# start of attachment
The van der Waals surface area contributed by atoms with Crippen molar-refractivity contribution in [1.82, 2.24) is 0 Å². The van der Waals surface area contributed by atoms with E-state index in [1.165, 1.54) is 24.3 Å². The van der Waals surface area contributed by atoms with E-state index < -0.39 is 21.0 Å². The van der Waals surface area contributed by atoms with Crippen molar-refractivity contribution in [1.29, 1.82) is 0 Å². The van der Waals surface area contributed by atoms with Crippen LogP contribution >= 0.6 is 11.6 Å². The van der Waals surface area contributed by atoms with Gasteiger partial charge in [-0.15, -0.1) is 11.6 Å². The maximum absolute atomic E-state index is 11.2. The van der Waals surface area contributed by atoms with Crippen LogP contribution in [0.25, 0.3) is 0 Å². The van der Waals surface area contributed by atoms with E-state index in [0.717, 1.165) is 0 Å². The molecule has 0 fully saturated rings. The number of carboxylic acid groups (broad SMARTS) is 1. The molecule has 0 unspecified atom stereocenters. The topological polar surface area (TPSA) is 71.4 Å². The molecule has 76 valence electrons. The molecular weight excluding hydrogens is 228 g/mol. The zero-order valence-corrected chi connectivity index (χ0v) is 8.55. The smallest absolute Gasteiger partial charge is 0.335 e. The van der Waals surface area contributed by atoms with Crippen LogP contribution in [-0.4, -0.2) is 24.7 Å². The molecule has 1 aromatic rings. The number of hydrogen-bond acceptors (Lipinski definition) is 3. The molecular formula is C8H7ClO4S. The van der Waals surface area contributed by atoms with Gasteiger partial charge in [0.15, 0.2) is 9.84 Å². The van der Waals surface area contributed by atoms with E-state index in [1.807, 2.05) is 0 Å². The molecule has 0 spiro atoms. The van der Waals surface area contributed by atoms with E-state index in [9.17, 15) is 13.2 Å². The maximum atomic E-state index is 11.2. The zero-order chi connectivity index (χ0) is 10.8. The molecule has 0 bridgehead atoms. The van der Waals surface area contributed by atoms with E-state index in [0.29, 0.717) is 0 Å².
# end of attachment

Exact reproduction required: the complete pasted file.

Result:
The van der Waals surface area contributed by atoms with Crippen molar-refractivity contribution in [1.82, 2.24) is 0 Å². The van der Waals surface area contributed by atoms with E-state index in [1.165, 1.54) is 24.3 Å². The van der Waals surface area contributed by atoms with E-state index < -0.39 is 21.0 Å². The van der Waals surface area contributed by atoms with Crippen molar-refractivity contribution in [1.29, 1.82) is 0 Å². The van der Waals surface area contributed by atoms with Crippen LogP contribution >= 0.6 is 11.6 Å². The van der Waals surface area contributed by atoms with Gasteiger partial charge in [-0.15, -0.1) is 11.6 Å². The maximum absolute atomic E-state index is 11.2. The van der Waals surface area contributed by atoms with Crippen LogP contribution in [0.25, 0.3) is 0 Å². The van der Waals surface area contributed by atoms with E-state index in [0.717, 1.165) is 0 Å². The molecule has 0 fully saturated rings. The number of carboxylic acid groups (broad SMARTS) is 1. The molecule has 0 unspecified atom stereocenters. The topological polar surface area (TPSA) is 71.4 Å². The molecule has 76 valence electrons. The molecular weight excluding hydrogens is 228 g/mol. The zero-order valence-corrected chi connectivity index (χ0v) is 8.55. The smallest absolute Gasteiger partial charge is 0.335 e. The van der Waals surface area contributed by atoms with Crippen LogP contribution in [-0.4, -0.2) is 24.7 Å². The molecule has 1 aromatic rings. The number of hydrogen-bond acceptors (Lipinski definition) is 3. The molecular formula is C8H7ClO4S. The van der Waals surface area contributed by atoms with Gasteiger partial charge in [0.15, 0.2) is 9.84 Å². The van der Waals surface area contributed by atoms with E-state index in [1.807, 2.05) is 0 Å². The molecule has 0 spiro atoms. The van der Waals surface area contributed by atoms with E-state index in [9.17, 15) is 13.2 Å². The maximum atomic E-state index is 11.2. The zero-order chi connectivity index (χ0) is 10.8. The molecule has 0 bridgehead atoms. The van der Waals surface area contributed by atoms with E-state index in [0.29, 0.717) is 0 Å².